I had a similar issue with my Hartley Queenslander, of damage in the anchor
well area.. I repaired the area by removing the ferro
back to nice white/grey coloured strong material, and cutting back all the rusty armature till it was at a position of no damage, and cleaned it to a bright finish.
I then placed 1 layer of 4mm galv square section (about 30mm x 70mm holes) wire tied to the original armature and stem, and another layer inside of that (off-setting the holes) and overlapping the hull by 100mm. I then plastered with Ramsett Epxoy Grout, following their instructions to the letter and like another guy has written, it sticks REALLY well, it is designed for concrete and doesn't mind minor moisture content. After plastering I painted the inside with the black bitumin type paint
that I purchased from Supercheap and is painted on the under body of cars, (fibre reinforced to stop stone impact damage), then lined it with 15mm thick holed rubber door mats, cut & cabled tied to form the inside shape.
This is stronger than the original now, very happy... But if I did it again I would not use the GROUT, but PASTE, the grout is designed to flow into every nook and cranny and not hang up..and I had to use formwork. Several Companies in Australia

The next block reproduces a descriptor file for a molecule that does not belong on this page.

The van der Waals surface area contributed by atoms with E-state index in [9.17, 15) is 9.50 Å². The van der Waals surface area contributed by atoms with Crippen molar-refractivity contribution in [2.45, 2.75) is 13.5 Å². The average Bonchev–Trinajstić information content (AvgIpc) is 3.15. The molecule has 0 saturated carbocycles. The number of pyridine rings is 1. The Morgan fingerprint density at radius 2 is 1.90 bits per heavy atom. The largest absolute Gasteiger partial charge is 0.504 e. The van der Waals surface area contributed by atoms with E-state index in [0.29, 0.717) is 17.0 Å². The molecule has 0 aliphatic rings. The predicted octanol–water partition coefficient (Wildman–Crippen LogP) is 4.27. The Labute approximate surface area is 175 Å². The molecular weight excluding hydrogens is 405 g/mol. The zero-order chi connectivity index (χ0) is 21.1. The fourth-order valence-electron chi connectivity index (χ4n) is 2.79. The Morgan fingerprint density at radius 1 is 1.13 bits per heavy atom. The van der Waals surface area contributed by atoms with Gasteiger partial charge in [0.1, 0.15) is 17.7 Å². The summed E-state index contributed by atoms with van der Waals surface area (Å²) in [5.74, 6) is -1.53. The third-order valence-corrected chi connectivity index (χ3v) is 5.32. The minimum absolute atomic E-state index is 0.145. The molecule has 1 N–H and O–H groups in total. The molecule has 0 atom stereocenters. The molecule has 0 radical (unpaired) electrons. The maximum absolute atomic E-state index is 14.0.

have the good quality Epoxy
Paste designed for concrete repair, Ramsett, Parchem, Sika to name a few.
Another thing I would do next time is to put a couple af layers of half inch galv bird netting on the outside it will hold the plaster in better, gently push one in from the outside first and fair, then after the first layer is cured, push from the inside untill all covered. Unlike cement you don't need to do all the epoxy
it one hit, as it sticks very well to itself, just need to carefully work the second layer in, to eliminate voids
A lot of ferro boats go here and I think it is the chain impacting on the #1 frame in the well, chipping away and eventually exposing the armature (I had evidence of this), so when you have finished I suggest rubber mats and other protection as required.